The great thing is that all you have to do is drop these rules in your SpamAssassin rules directory (our Debian boxes use /etc/spamassassin for local stuff) and it will immediately start using them.

  • Don’t let spamassassin automatically train the bayes database

Now our situation differs somewhat from most people–we do filtering for a couple of hundred domains, so we see a very wide range of email, and our users often don’t have the facilities (since LookOut! sucks so much) or the time to get all incorrectly-classified messages fed back into the system. If you are diligent in doing this for every mis-classified message you see, your results will probably be good.

Still, for us, auto-learning was a disaster.

We have found it much more effective to pull and classify random mails going through the system, and build a bayes database exclusively from that corpus; the fact is, the accessibility of SpamAssassin’s rule set means that clever people can find holes, and although closing them will happen quickly, it might not be before a number of messages go through your system with scores low enough that they cause SpamAssassin to learn them as ham, and Whammo! you’ve got a bayes database that is going to start working counter to your desires unless you make sure each and every one of those messages gets re-learned as spam.

So my recommendation is that you add a ‘bayes_auto_learn 0’ parameter to your config file.

Of course, the real solution is to sign up with AnteSpam, and let us take care of the maintenance headaches.

I’ve been getting back into comic books of late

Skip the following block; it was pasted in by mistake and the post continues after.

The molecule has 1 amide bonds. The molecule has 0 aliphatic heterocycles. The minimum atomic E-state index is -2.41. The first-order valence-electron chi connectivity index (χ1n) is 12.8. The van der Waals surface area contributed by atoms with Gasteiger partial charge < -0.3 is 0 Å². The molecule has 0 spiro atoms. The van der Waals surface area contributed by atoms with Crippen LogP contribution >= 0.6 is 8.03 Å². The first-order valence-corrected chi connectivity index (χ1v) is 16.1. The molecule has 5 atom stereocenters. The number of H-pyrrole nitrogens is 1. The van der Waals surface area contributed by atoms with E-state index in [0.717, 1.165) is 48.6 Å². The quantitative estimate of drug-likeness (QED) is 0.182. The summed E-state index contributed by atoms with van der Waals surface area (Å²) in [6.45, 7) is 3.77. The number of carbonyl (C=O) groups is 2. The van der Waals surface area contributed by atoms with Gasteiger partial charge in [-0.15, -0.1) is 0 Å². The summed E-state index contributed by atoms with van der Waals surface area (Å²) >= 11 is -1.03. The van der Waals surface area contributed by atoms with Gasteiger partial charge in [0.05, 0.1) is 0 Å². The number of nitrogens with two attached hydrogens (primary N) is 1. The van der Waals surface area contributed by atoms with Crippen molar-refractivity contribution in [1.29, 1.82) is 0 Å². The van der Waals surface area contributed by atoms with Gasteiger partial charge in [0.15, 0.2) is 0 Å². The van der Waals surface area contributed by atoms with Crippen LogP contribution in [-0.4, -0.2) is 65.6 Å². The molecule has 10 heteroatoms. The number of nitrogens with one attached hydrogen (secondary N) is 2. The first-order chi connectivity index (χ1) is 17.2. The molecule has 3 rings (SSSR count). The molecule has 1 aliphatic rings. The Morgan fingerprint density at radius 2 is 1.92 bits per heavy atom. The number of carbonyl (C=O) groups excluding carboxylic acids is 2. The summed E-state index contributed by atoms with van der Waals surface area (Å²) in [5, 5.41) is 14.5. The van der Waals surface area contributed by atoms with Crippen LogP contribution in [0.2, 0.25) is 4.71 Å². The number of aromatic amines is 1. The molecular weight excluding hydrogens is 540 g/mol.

I noticed a sign near the coffee shop I go to for a new store opening up around the corner–it turns out that simply having a car was not enough; I needed proximity, too, and the shop in Chapel Hill could only lure me in for something I knew I wanted like 1602.

So–predictably, I suppose–I’ve found myself alternately catching-up and finding new stuff; it’s sure as Hell more fun than, say, tracking the declining State of our Union–I happily leave that to kos and Josh and Billmon.

As an example, I’ve picked up most of the Hellboy trades (I date myself by admitting that my first remembrance of Mike Mignola is Rocket Raccoon), and, as something of a Lovecraft fan, Hellboy works just wonderfully for me.

I wonder how I’ll like the movie. I suppose it couldn’t be worse than Underworld, but I doubt it could approach Lost In Translation, either.

(More on that later, perhaps)

There’s Y, The Last Man–as the proprietor of the store pointed out, “The best last-boy-on-earth story since Kamandi!”

I’m also amused to see Bill Willingham doing a ton of writing, when I remember him first for his illustrations in various AD&D materials in the early ’80s.

I’m waiting, with intense anticipation, for the end of Cerebus–while reading with a great deal of distress the reports of just how, well…NUTS Dave Sim has become. Still, if you have the slightest inkling of interest in comic books, and you haven’t read High Society and Church & State, you’re missing out.

I fear that means you, Chet. 😉

And, finally, I’m sad to see that Julius Schwartz died. While I would be lying–or at least overstating things–to suggest I have some sort of eidetic memory, the fact is, this stuff sticks with me for a long time. And I remember a lot of comic books I read when I was a pre-teen with Juliuz Schwartz’ name on the masthead.

I don’t know why this seems so sad to me right now–good lord there’s plenty of other sadder things going on in fifty-zillion places than an old man who had a pretty damned good run dying just shy of 90. Perhaps it’s just the passing of someone that you realize had, however ephemeral, some influence on your childhood.